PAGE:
I’ve been thinking lately about online portfolios for students. Such portfolios are beneficial in so many ways. Online portfolios can follow a student from Pre-K to 12th grade, providing evidence of growth and pointing out areas of weakness. Online portfolios can house traditional assignments and nontraditional assignments alike. Parents can see what their child is doing and how his or she is progressing over time. All good things.
In thinking about online portfolios for students, however, I started thinking about online portfolios for teachers. For a teacher, an online portfolio could include basic items like a teaching philosophy and curriculum vitae. In addition, it could include sample lesson and unit plans, photographs, videos of one teaching, etc. It could link to other websites like a teacher’s iTunes U or Educreations account, or perhaps a blog like this one. Such portfolios provide great networking opportunities for the individual teacher as well as public relations opportunities for a school. Again, all good things.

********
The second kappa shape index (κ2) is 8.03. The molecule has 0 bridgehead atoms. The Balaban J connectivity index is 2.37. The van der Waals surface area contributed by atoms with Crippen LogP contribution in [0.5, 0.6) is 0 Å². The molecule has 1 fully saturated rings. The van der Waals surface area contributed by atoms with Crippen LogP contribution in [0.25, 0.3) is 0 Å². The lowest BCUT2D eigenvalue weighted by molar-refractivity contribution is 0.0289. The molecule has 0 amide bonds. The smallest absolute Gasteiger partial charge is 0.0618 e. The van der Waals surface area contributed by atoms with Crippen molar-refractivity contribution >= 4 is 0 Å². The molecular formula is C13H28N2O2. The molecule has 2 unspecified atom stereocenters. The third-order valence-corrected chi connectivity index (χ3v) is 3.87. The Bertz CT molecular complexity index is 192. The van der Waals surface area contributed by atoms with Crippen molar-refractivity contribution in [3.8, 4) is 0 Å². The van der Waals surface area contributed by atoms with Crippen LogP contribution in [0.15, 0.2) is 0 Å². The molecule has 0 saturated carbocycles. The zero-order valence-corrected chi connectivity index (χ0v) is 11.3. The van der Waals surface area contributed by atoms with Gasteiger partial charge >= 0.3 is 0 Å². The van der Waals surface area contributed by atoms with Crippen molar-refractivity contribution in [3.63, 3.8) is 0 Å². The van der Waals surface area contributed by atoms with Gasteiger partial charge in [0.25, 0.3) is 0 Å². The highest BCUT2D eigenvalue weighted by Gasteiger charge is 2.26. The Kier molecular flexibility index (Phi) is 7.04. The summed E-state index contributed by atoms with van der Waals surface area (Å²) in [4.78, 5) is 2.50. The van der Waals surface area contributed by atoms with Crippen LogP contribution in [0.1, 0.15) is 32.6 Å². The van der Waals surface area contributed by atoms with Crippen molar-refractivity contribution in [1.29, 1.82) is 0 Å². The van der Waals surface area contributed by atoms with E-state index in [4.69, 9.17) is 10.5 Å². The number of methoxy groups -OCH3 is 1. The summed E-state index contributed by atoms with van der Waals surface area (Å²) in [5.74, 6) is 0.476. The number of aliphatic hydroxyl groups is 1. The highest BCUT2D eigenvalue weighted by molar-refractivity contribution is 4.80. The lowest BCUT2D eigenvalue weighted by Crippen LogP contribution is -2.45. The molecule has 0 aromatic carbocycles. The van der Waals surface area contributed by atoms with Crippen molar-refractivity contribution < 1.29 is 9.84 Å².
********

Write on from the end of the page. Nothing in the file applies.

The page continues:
I’ve begun playing around with one resource in particular. It’s a free resource called Portfoliogen. The site is specifically for teachers to build easy, professional online portfolios. I’m in the very early stages of building my portfolio, but it’s coming along pretty well so far. If you’re interested, check out the site where they have some sample portfolios. Once I’ve worked on mine a bit more, I’ll post a link here.